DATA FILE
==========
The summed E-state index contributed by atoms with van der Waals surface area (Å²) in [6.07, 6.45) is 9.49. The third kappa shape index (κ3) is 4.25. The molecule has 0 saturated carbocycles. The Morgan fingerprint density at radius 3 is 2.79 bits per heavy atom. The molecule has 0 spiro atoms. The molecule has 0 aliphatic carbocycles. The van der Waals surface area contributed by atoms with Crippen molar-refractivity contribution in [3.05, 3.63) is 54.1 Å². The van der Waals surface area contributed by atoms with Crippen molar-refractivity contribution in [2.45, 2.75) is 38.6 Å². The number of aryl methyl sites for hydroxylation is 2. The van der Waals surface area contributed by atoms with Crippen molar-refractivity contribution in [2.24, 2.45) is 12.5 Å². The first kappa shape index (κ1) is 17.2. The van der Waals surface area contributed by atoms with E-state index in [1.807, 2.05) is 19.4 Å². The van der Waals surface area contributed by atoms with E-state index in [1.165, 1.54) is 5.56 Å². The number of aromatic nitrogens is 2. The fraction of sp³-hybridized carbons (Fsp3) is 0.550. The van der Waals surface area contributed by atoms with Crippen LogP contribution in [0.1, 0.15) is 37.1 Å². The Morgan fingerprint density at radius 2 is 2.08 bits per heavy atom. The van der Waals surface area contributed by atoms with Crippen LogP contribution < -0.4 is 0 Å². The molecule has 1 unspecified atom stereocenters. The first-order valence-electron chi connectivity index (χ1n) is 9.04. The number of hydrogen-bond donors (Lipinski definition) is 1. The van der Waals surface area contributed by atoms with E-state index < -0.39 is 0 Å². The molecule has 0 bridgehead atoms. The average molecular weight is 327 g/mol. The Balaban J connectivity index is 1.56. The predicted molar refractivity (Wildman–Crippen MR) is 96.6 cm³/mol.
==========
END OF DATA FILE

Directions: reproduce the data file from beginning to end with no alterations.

The summed E-state index contributed by atoms with van der Waals surface area (Å²) in [6.07, 6.45) is 9.49. The third kappa shape index (κ3) is 4.25. The molecule has 0 saturated carbocycles. The Morgan fingerprint density at radius 3 is 2.79 bits per heavy atom. The molecule has 0 spiro atoms. The molecule has 0 aliphatic carbocycles. The van der Waals surface area contributed by atoms with Crippen molar-refractivity contribution in [3.05, 3.63) is 54.1 Å². The van der Waals surface area contributed by atoms with Crippen molar-refractivity contribution in [2.45, 2.75) is 38.6 Å². The number of aryl methyl sites for hydroxylation is 2. The van der Waals surface area contributed by atoms with Crippen molar-refractivity contribution in [2.24, 2.45) is 12.5 Å². The first kappa shape index (κ1) is 17.2. The van der Waals surface area contributed by atoms with E-state index in [1.807, 2.05) is 19.4 Å². The van der Waals surface area contributed by atoms with E-state index in [1.165, 1.54) is 5.56 Å². The number of aromatic nitrogens is 2. The fraction of sp³-hybridized carbons (Fsp3) is 0.550. The van der Waals surface area contributed by atoms with Crippen LogP contribution in [0.1, 0.15) is 37.1 Å². The Morgan fingerprint density at radius 2 is 2.08 bits per heavy atom. The van der Waals surface area contributed by atoms with Crippen LogP contribution < -0.4 is 0 Å². The molecule has 1 unspecified atom stereocenters. The first-order valence-electron chi connectivity index (χ1n) is 9.04. The number of hydrogen-bond donors (Lipinski definition) is 1. The van der Waals surface area contributed by atoms with E-state index < -0.39 is 0 Å². The molecule has 0 bridgehead atoms. The average molecular weight is 327 g/mol. The Balaban J connectivity index is 1.56. The predicted molar refractivity (Wildman–Crippen MR) is 96.6 cm³/mol.